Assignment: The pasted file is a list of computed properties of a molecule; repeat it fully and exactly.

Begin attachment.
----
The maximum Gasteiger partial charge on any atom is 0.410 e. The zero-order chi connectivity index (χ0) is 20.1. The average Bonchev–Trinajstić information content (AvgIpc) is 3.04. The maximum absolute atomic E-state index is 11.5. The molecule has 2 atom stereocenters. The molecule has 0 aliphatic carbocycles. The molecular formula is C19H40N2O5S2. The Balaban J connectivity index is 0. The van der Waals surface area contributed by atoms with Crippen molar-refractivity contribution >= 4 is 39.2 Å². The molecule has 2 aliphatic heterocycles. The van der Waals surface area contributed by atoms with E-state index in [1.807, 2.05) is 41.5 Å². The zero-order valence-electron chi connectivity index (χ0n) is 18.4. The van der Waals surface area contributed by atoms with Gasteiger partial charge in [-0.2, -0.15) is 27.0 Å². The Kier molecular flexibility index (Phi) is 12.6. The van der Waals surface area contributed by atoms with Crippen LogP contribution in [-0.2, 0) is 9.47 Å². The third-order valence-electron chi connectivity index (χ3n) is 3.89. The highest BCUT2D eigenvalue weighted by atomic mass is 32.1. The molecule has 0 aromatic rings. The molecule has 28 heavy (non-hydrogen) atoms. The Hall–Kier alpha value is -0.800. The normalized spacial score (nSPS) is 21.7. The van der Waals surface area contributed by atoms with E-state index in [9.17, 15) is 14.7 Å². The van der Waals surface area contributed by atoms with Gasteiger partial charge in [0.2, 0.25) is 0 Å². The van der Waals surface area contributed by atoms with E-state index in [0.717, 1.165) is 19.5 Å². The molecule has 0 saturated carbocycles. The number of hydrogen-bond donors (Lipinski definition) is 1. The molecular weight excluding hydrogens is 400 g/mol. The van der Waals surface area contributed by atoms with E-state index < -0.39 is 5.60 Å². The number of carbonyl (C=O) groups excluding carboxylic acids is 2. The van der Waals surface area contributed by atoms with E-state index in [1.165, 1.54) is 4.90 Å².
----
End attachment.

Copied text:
The maximum Gasteiger partial charge on any atom is 0.410 e. The zero-order chi connectivity index (χ0) is 20.1. The average Bonchev–Trinajstić information content (AvgIpc) is 3.04. The maximum absolute atomic E-state index is 11.5. The molecule has 2 atom stereocenters. The molecule has 0 aliphatic carbocycles. The molecular formula is C19H40N2O5S2. The Balaban J connectivity index is 0. The van der Waals surface area contributed by atoms with Crippen molar-refractivity contribution >= 4 is 39.2 Å². The molecule has 2 aliphatic heterocycles. The van der Waals surface area contributed by atoms with E-state index in [1.807, 2.05) is 41.5 Å². The zero-order valence-electron chi connectivity index (χ0n) is 18.4. The van der Waals surface area contributed by atoms with Gasteiger partial charge in [-0.2, -0.15) is 27.0 Å². The Kier molecular flexibility index (Phi) is 12.6. The van der Waals surface area contributed by atoms with Crippen LogP contribution in [-0.2, 0) is 9.47 Å². The third-order valence-electron chi connectivity index (χ3n) is 3.89. The highest BCUT2D eigenvalue weighted by atomic mass is 32.1. The molecule has 0 aromatic rings. The molecule has 28 heavy (non-hydrogen) atoms. The Hall–Kier alpha value is -0.800. The normalized spacial score (nSPS) is 21.7. The van der Waals surface area contributed by atoms with E-state index in [9.17, 15) is 14.7 Å². The van der Waals surface area contributed by atoms with Gasteiger partial charge in [0.2, 0.25) is 0 Å². The van der Waals surface area contributed by atoms with E-state index in [0.717, 1.165) is 19.5 Å². The molecule has 0 saturated carbocycles. The number of hydrogen-bond donors (Lipinski definition) is 1. The molecular weight excluding hydrogens is 400 g/mol. The van der Waals surface area contributed by atoms with E-state index < -0.39 is 5.60 Å². The number of carbonyl (C=O) groups excluding carboxylic acids is 2. The van der Waals surface area contributed by atoms with E-state index in [1.165, 1.54) is 4.90 Å².